In 2008, the City of Fresno and California Department of Transportation (Caltrans) paid a hefty settlement of $2.3 million for seizing and destroying homeless residents’ personal property and signed an agreement on how to deal with homeless encampments in the future.
But according to nine lawsuits filed last week on behalf of twelve homeless residents, the city and Caltrans have resumed a policy of “demolition and destruction of dwellings and personal property” since October of last year. Central California Legal Services (CCLS) has interviewed over 100 people and more legal action is expected in the coming weeks.
“Starting last September, the city clearly made a decision to try to get rid of all the homeless encampments that there are in Fresno,” says Chris Schneider, director of CCLS, where he has worked for nineteen years. “They started doing what they call ‘cleanups’ but it’s really just destructions of the encampments. The city comes in and says, ‘You’ve got to get out of here.’ Then as soon as people set up somewhere else the police come and tell them to move on from there too. There is just less and less space to go to, while the number of homeless have risen in the bad economy.”
The city claims that it stores people’s belongings, and while Schneider says that’s true for a lucky few, there are plenty of others who either watch their property destroyed or have gone to retrieve it only to find it’s not in storage as promised. Some homeless people manage to acquire new belongings, only to have the process repeated again—chased from their next dwelling and their property again destroyed.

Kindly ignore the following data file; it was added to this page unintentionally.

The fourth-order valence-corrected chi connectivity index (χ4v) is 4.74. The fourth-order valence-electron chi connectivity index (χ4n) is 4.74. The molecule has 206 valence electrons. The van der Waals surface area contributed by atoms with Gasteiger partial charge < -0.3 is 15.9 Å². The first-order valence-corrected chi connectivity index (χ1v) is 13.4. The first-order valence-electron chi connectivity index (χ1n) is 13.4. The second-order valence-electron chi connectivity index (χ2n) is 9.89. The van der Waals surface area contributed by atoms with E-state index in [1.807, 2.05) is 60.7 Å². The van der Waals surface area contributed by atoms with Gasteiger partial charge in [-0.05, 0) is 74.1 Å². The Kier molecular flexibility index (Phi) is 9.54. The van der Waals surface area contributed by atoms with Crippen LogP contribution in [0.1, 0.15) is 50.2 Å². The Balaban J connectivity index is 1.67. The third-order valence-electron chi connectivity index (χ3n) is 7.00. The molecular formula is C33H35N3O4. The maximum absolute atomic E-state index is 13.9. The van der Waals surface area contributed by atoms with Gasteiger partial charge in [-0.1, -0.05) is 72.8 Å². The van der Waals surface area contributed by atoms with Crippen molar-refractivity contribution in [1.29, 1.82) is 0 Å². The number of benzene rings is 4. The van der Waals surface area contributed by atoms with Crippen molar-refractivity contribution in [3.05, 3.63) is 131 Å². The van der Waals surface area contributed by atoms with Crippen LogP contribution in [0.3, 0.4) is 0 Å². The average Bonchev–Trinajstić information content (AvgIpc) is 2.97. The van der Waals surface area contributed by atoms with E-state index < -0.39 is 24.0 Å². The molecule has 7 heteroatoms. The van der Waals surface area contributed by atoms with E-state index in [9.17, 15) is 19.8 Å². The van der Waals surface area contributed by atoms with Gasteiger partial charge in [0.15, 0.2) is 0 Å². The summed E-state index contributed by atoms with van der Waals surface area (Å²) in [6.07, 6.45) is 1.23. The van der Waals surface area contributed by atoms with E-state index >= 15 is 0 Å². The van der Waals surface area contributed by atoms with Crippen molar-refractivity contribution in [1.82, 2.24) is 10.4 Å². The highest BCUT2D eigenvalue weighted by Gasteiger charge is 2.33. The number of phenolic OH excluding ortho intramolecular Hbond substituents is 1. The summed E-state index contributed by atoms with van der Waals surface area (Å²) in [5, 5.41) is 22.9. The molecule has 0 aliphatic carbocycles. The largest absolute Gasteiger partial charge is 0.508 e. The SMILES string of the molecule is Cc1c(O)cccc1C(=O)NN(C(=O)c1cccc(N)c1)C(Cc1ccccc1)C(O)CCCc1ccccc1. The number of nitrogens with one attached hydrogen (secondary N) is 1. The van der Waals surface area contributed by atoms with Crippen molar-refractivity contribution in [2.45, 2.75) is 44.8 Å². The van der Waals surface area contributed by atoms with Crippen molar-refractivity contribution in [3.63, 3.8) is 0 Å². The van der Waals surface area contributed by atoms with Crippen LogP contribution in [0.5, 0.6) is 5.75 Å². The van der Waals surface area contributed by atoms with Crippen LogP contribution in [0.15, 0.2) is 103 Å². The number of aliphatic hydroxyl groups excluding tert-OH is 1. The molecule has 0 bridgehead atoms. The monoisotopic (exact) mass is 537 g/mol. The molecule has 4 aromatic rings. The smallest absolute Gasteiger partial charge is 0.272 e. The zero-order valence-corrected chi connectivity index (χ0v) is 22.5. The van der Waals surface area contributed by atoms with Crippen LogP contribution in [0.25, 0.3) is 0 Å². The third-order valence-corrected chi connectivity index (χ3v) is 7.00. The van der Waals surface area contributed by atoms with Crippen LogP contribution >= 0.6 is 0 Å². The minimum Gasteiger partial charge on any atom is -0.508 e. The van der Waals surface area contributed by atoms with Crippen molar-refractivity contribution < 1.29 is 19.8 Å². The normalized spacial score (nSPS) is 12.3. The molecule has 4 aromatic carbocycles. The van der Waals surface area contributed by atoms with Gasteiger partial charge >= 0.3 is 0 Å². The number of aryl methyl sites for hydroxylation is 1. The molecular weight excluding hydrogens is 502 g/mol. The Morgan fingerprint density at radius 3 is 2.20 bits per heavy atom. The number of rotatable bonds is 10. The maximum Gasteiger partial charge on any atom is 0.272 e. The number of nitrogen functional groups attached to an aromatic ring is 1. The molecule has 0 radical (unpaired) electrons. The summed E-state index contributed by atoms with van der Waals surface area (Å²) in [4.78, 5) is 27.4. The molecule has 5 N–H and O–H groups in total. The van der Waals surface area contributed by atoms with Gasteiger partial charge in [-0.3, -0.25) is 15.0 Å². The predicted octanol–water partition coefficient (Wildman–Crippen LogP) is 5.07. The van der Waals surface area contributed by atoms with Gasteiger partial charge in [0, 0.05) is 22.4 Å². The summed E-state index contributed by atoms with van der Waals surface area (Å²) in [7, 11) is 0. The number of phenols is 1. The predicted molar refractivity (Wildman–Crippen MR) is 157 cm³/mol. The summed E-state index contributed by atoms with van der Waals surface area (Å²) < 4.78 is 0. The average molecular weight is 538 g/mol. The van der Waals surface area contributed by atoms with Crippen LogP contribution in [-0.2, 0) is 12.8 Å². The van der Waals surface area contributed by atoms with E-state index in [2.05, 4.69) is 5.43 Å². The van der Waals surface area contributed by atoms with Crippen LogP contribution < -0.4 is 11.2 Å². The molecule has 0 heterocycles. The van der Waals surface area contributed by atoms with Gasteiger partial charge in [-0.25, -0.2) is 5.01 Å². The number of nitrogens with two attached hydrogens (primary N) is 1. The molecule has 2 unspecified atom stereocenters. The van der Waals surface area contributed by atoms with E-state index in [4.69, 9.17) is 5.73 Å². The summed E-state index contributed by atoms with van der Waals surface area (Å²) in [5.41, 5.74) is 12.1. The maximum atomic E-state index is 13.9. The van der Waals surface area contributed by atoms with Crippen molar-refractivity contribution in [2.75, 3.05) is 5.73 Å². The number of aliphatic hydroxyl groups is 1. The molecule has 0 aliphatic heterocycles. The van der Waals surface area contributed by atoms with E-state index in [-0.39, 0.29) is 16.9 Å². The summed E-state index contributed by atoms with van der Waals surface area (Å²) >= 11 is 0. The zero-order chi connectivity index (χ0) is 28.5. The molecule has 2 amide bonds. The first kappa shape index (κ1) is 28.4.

“We have people who’ve lost everything they own two or three times since October of last year,” he says.
According to one of the complaints, items seized and destroyed include tents, furniture, clothing, blankets, medications, photographs, letters, and other items of personal value. This policy has been carried out during the winter months, when temperatures fell below 36 degrees “on several occasions.” One evening in December, an “extremely ill” Melissa (last name omitted) was forced to remove a tarp sheltering her from the cold and rain. Her property and that of other homeless residents was taken from shopping carts and destroyed. They weren’t offered alternative shelter, and Melissa ended up contracting pneumonia.
“The city is basically saying to homeless people you don’t have a right to live in Fresno if you’re not in a shelter. But there aren’t nearly enough shelters for the very large number of homeless people we have,” says Schneider. “We are thousands of beds short—for example, the shelter for homeless women has twenty-three beds and yet there are hundreds of homeless women.”
Schneider says the number of homeless per capita in Fresno is three times the national average. The city has officially adopted a “housing first” policy with an aim to get people into housing and provide wraparound services. But the number of available units falls far short of the need and so far the city refuses to look at interim solutions.